10. voislav says:

    Since we are talking about Klan, it would be remiss not to mention the Klan revival in late 1910s and early 1920s. While the original Klan was a southern-based anti-emancipation organization, the revived Klan was based on a broader nativist and anti-socialist agenda.
    It is interesting that many historians tie the revival and rise in Klan popularity in 1920’s to the changing moral values of the Progressive Era, culminating in the Roaring 20’s. There are many similarities between that era and today, weakening labour movement due to low unemployment, increasing economic inequality and detachment of the stock market from economic fundamentals, political focus on the social agenda.
    This indirectly led to the formation of the Republican party as it exists today, as the southern conservatives of the Democratic party formed the conservative alliance with the Old Right of the Republican party in opposition to the Second New Deal. This realigned the domestic agenda of the two parties and created the North/South blue/red divide that persists until today.

  11. A.I.S. says:

    History is indeed a harsh mistress.
    One thing, there are several historical example of former slavers overthrowing and overpowering the masters.
    Well, none of these turned out to be particularly fun. Russia for one, did not exactly became a peacefull nation of happy tree friends after crushing the mongol-tatar yoke.
    Nor did the Mameluckes, former slaves who seized control of Egypt, were particularly reknown for being incredibly nice to be around
    On the subject of Mongols, well, Temujin was enslaved once. Millions would have lived hat he stayed a slave.
    Nothing that Black Lives matter has done so far disabuses me from the notion that they are jerks, and that their asshattery will scale quite linerarly with their power. Good thing that I dont see a Pyotr Velikiy or a Temujins amonst them though. For the most part, they seem to be preoccupied with some loot, some wanton destruction and some blackmail shenangians.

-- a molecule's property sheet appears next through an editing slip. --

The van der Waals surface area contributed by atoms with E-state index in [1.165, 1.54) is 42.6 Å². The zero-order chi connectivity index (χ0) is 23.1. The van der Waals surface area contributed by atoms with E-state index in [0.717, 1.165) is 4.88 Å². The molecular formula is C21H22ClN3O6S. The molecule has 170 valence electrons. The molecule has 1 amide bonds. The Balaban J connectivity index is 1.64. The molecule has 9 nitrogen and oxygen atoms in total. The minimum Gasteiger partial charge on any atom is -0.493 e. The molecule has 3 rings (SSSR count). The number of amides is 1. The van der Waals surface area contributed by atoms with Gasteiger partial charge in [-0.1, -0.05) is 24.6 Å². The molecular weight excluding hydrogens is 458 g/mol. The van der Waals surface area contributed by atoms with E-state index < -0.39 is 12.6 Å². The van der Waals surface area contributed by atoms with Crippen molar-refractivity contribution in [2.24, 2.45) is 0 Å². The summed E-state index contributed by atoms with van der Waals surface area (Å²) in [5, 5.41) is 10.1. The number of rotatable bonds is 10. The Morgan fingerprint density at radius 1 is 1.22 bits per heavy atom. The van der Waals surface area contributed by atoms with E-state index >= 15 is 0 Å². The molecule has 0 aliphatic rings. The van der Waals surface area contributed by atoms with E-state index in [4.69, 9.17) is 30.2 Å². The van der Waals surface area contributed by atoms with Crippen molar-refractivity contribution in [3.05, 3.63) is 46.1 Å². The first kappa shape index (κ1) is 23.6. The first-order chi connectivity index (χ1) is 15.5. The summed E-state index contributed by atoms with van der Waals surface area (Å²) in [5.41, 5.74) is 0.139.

12. Deap says:

    I wish we could turn the clock back to 1618 and never let slavery come to our shores and prevented these ensuing generations of unhappy resentful persons who now carry US passports – one of the most coveted possessions in the world.
    But we can unring the bell. We simply have to live with these very, very unhappy, resentful and angry US passport holders, and wish for the best. Ghana was smart – they are currently marketing come to Ghana where we want you; don’t stay in America where you are unhappy.
    Ghana would be trilled to have the importation of US skills. Just like the waves of European immigrants who came to America in search of a better life. If the door is open in Ghana, go for it.

  13. Bill H says:

    Are you aware that contributions to political organizations are not tax deductible?

  14. John Unhinge says:

    History is written by the victors. Truth is what the victorious say it is. The first governmental act that Hitler did was to outlaw usury. The second was to ban vivisection. Yet the usurers like to tell us that the National Socialists in Germany conducted invasive medical experiments on living humans!
    The victors always pervert the historical truth to suit their agenda. Consequently history can not be trusted.
    John Unhinge.

  15. Artemesia says:

    John Unhinge,
    Repeating a catch-phrase should not be allowed to pass for careful thought.
    What the Victors write is NOT history; as you say, it is disseminated to “suit an agenda;” often as not it is an alibi.
    In a wide-ranging conversation when Brian Lamb was in his prime, historian Thomas Fleming talked about his book, New Dealers’ War; he said that it takes at least fifty years to compose “history;” before that, what is proffered as history is actually emotion-laden (and agenda-laden) memory, and as most know, memory is most often flawed and easily distorted.
    Fleming spent a week as a guest in Harry Truman’s house, interviewing both Harry and Bess; their reflections on FDR were far different from the chorus of admiration that one most often hears about FDR: Truman said FDR was the coldest, most duplicitous man he’d ever encountered.
    It is as essential that “history” constantly undergo revision as it is that the individual consistently seek his own improvement and even redemption.
    History properly done applies logic, intellectual rigor and objectivity to hard evidence, and in earlier times, hard evidence, such as state archives and personal diaries and memoirs, did not become available for many, many years after the event.